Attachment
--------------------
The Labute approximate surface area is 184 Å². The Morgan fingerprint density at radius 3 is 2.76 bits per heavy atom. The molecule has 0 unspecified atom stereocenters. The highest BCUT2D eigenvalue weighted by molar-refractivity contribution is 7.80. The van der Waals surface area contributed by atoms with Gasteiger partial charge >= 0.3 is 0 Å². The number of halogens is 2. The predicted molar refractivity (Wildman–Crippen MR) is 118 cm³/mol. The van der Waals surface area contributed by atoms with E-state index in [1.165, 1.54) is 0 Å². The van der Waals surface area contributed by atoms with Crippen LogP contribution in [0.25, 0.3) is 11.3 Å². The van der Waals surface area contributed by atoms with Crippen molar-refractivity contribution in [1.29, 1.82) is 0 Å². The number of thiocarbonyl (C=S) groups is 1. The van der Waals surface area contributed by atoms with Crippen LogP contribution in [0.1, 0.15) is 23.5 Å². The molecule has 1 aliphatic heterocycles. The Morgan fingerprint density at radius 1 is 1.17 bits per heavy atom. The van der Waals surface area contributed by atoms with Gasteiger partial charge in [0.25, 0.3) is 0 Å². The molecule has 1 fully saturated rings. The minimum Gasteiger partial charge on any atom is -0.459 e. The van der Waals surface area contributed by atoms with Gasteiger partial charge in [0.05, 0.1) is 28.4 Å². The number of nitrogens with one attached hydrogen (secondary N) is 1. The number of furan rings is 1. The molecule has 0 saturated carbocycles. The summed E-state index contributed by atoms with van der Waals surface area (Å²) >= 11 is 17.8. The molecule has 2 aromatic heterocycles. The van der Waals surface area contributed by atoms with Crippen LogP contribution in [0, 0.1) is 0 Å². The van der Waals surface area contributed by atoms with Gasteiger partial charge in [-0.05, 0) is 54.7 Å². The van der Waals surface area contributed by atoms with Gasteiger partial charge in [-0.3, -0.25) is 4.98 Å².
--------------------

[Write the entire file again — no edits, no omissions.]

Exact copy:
The Labute approximate surface area is 184 Å². The Morgan fingerprint density at radius 3 is 2.76 bits per heavy atom. The molecule has 0 unspecified atom stereocenters. The highest BCUT2D eigenvalue weighted by molar-refractivity contribution is 7.80. The van der Waals surface area contributed by atoms with Gasteiger partial charge >= 0.3 is 0 Å². The number of halogens is 2. The predicted molar refractivity (Wildman–Crippen MR) is 118 cm³/mol. The van der Waals surface area contributed by atoms with E-state index in [1.165, 1.54) is 0 Å². The van der Waals surface area contributed by atoms with Crippen LogP contribution in [0.25, 0.3) is 11.3 Å². The van der Waals surface area contributed by atoms with Crippen molar-refractivity contribution in [1.29, 1.82) is 0 Å². The number of thiocarbonyl (C=S) groups is 1. The van der Waals surface area contributed by atoms with Crippen LogP contribution in [0.1, 0.15) is 23.5 Å². The molecule has 1 aliphatic heterocycles. The Morgan fingerprint density at radius 1 is 1.17 bits per heavy atom. The van der Waals surface area contributed by atoms with Gasteiger partial charge in [0.25, 0.3) is 0 Å². The molecule has 1 fully saturated rings. The minimum Gasteiger partial charge on any atom is -0.459 e. The van der Waals surface area contributed by atoms with Gasteiger partial charge in [0.05, 0.1) is 28.4 Å². The number of nitrogens with one attached hydrogen (secondary N) is 1. The number of furan rings is 1. The molecule has 0 saturated carbocycles. The summed E-state index contributed by atoms with van der Waals surface area (Å²) >= 11 is 17.8. The molecule has 2 aromatic heterocycles. The van der Waals surface area contributed by atoms with Crippen LogP contribution in [0, 0.1) is 0 Å². The van der Waals surface area contributed by atoms with Gasteiger partial charge in [-0.05, 0) is 54.7 Å². The van der Waals surface area contributed by atoms with Gasteiger partial charge in [-0.3, -0.25) is 4.98 Å².